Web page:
At the moment, it is not known if an additional conference will be held in Bangkok next September, to better prepare for Doha, due to a lack of funding which, according to Christiana Figueres, runs at around 4,8 million €. Word has it that developed countries (such as the EU) would offer the necessary financial support, on the condition that developing countries accepted the policy of reaching an agreement on the election of the ADP chairs by consensus, as has been the case in the past, in order to avoid a vote by majority, which is very unusual for this process. But the real concern is that the next meeting in September could again become stuck on secondary issues, failing to address and solve the most critical and important items.
Wael Hmaidan, Director of CAN, the international umbrella of NGOs on climate change, blames the problem world-wide on a political class unwilling to address the real interests of its citizens, who are however directly affected by climate change. According to Hmaidan, politicians take a short-term view in order to protect their own interests and maintain the political consensus needed to guarantee re-election.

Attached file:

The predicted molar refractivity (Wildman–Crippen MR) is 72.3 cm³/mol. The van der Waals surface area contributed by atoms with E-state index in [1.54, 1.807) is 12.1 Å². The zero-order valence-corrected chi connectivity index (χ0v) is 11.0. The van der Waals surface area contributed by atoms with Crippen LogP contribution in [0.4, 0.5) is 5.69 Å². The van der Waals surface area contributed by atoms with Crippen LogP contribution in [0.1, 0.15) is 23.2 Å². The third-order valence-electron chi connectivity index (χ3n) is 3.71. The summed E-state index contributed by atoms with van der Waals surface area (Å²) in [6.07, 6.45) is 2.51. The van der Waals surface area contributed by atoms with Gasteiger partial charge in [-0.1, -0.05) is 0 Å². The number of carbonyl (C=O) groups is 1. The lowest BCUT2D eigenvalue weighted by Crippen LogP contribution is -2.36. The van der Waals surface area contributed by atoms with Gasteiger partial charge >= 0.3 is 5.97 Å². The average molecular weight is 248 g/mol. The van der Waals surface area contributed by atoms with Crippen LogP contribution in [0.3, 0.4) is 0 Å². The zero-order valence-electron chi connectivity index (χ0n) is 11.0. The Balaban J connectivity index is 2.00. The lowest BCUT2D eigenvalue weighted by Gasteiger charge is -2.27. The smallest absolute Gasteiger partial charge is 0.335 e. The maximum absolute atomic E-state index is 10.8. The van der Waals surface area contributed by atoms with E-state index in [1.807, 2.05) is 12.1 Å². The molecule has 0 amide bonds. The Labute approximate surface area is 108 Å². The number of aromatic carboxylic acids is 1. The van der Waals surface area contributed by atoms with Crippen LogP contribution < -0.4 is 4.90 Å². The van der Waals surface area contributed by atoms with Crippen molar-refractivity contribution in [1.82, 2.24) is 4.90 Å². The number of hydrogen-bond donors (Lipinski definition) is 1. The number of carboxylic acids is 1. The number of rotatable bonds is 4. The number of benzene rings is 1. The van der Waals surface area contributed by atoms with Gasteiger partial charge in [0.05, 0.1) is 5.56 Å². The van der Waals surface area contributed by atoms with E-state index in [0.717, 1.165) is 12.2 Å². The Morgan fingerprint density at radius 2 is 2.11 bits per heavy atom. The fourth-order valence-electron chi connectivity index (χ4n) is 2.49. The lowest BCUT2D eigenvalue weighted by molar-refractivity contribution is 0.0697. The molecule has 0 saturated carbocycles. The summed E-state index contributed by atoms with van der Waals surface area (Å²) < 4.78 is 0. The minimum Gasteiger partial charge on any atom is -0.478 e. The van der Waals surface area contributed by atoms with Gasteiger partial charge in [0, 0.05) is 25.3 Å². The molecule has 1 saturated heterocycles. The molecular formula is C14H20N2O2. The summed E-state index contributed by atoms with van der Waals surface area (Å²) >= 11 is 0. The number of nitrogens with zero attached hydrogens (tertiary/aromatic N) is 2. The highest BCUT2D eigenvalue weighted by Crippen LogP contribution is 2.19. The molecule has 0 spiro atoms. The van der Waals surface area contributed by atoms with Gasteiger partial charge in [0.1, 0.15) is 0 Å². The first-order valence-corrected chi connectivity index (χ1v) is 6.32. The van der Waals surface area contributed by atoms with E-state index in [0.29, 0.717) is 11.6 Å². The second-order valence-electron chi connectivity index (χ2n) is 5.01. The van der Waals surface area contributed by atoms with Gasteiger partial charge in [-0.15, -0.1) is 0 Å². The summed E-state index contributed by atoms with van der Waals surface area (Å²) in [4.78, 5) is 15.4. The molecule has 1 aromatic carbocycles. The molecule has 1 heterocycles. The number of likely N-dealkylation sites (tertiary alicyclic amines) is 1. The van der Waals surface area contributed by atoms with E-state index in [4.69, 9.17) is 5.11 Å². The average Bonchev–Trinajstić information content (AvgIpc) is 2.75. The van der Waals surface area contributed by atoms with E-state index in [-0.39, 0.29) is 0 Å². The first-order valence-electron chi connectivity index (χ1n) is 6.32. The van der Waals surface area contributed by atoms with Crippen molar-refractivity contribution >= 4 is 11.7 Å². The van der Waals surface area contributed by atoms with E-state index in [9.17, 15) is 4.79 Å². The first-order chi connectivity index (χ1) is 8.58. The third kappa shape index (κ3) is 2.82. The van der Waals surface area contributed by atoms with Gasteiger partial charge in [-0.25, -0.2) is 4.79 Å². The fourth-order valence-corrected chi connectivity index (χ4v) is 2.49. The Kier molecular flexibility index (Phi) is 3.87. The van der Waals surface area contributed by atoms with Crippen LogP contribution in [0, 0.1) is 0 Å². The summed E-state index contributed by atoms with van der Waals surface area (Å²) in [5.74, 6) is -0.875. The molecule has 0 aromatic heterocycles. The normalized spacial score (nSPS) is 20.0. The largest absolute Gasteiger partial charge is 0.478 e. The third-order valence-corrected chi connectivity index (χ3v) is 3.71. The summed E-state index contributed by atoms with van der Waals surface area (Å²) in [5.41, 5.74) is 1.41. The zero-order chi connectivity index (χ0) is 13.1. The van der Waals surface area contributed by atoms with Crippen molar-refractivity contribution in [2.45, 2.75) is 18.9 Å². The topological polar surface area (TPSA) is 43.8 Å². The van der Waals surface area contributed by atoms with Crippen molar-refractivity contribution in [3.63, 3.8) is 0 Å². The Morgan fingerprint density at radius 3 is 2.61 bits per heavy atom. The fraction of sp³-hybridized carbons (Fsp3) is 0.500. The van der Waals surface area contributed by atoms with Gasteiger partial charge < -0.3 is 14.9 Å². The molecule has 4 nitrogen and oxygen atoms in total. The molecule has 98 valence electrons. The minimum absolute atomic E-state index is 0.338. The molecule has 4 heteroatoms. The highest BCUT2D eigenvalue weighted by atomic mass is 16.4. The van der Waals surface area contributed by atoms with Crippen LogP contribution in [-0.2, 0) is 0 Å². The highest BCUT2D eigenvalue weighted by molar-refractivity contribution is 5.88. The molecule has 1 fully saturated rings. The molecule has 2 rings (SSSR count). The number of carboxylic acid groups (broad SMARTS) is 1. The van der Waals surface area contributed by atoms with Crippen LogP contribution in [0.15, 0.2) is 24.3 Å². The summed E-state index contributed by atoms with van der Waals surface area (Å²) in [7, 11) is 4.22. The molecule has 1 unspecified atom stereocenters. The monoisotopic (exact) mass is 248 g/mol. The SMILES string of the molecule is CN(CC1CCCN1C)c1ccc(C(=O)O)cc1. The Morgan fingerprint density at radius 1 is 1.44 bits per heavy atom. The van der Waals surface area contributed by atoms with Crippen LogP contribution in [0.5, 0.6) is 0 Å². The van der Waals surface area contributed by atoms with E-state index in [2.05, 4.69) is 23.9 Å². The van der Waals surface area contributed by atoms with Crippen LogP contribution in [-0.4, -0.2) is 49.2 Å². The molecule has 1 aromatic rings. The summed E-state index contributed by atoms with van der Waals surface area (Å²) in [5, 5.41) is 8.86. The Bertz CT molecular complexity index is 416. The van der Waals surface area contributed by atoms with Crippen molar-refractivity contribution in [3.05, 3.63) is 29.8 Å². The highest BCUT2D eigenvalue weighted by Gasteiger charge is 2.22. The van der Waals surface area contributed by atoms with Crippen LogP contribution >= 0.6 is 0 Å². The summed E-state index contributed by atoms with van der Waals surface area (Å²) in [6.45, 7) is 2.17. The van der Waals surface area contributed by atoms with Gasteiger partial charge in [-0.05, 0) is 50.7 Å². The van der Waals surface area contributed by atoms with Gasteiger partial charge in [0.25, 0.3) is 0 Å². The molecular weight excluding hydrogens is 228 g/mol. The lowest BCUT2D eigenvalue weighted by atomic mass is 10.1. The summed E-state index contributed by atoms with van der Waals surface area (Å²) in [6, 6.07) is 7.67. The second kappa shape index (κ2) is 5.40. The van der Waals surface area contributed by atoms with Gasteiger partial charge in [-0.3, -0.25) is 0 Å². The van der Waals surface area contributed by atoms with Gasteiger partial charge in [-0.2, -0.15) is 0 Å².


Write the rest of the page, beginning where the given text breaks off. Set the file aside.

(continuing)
Looking at what the international climate change negotiations have produced until now, it is difficult to refute Hmaidan’s argument. The UNFCCC process urgently needs to shift gears and to show that it is capable of producing concrete results. Maybe, then, the international political establishment will prove Hmaidan wrong.
In the meantime the level of CO2 is continuously rising in the atmosphere, while the time for effective action is drastically shrinking. Christiana Figueres is completely right when she says that Doha will be an important COP. In particular if it can show a change in the participants’ attitudes.